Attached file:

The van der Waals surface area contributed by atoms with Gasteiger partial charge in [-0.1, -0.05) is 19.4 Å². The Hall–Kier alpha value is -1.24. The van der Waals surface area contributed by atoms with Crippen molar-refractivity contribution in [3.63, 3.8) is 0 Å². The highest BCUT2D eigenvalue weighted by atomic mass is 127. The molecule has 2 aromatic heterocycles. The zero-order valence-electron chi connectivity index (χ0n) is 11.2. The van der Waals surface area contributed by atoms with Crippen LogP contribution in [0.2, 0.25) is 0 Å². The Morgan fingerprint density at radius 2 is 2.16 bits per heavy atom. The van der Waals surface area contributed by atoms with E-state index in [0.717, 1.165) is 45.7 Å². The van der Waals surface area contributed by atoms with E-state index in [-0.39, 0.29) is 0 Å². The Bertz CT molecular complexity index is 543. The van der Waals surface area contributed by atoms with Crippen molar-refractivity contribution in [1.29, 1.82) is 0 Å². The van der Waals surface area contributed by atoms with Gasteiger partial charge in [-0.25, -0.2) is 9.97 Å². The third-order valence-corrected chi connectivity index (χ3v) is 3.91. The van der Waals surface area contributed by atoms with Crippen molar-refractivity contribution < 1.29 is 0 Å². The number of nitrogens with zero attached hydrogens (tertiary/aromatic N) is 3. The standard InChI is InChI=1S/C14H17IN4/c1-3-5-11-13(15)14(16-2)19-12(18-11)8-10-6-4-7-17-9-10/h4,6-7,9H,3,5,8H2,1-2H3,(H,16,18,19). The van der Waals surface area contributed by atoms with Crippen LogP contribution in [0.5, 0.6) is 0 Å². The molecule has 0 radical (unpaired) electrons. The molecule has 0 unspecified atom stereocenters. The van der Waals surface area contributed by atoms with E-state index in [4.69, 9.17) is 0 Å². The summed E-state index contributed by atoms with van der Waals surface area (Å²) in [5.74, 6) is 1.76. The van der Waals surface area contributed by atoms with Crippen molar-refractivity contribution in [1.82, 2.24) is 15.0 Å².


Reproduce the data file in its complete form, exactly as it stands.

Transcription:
The van der Waals surface area contributed by atoms with Gasteiger partial charge in [-0.1, -0.05) is 19.4 Å². The Hall–Kier alpha value is -1.24. The van der Waals surface area contributed by atoms with Crippen molar-refractivity contribution in [3.63, 3.8) is 0 Å². The highest BCUT2D eigenvalue weighted by atomic mass is 127. The molecule has 2 aromatic heterocycles. The zero-order valence-electron chi connectivity index (χ0n) is 11.2. The van der Waals surface area contributed by atoms with Crippen LogP contribution in [0.2, 0.25) is 0 Å². The Morgan fingerprint density at radius 2 is 2.16 bits per heavy atom. The van der Waals surface area contributed by atoms with E-state index in [0.717, 1.165) is 45.7 Å². The van der Waals surface area contributed by atoms with E-state index in [-0.39, 0.29) is 0 Å². The Bertz CT molecular complexity index is 543. The van der Waals surface area contributed by atoms with Crippen molar-refractivity contribution in [1.29, 1.82) is 0 Å². The van der Waals surface area contributed by atoms with Gasteiger partial charge in [-0.25, -0.2) is 9.97 Å². The third-order valence-corrected chi connectivity index (χ3v) is 3.91. The van der Waals surface area contributed by atoms with Crippen molar-refractivity contribution < 1.29 is 0 Å². The number of nitrogens with zero attached hydrogens (tertiary/aromatic N) is 3. The standard InChI is InChI=1S/C14H17IN4/c1-3-5-11-13(15)14(16-2)19-12(18-11)8-10-6-4-7-17-9-10/h4,6-7,9H,3,5,8H2,1-2H3,(H,16,18,19). The van der Waals surface area contributed by atoms with Crippen LogP contribution in [0.5, 0.6) is 0 Å². The molecule has 0 radical (unpaired) electrons. The molecule has 0 unspecified atom stereocenters. The van der Waals surface area contributed by atoms with E-state index in [4.69, 9.17) is 0 Å². The summed E-state index contributed by atoms with van der Waals surface area (Å²) in [5.74, 6) is 1.76. The van der Waals surface area contributed by atoms with Crippen molar-refractivity contribution in [1.82, 2.24) is 15.0 Å².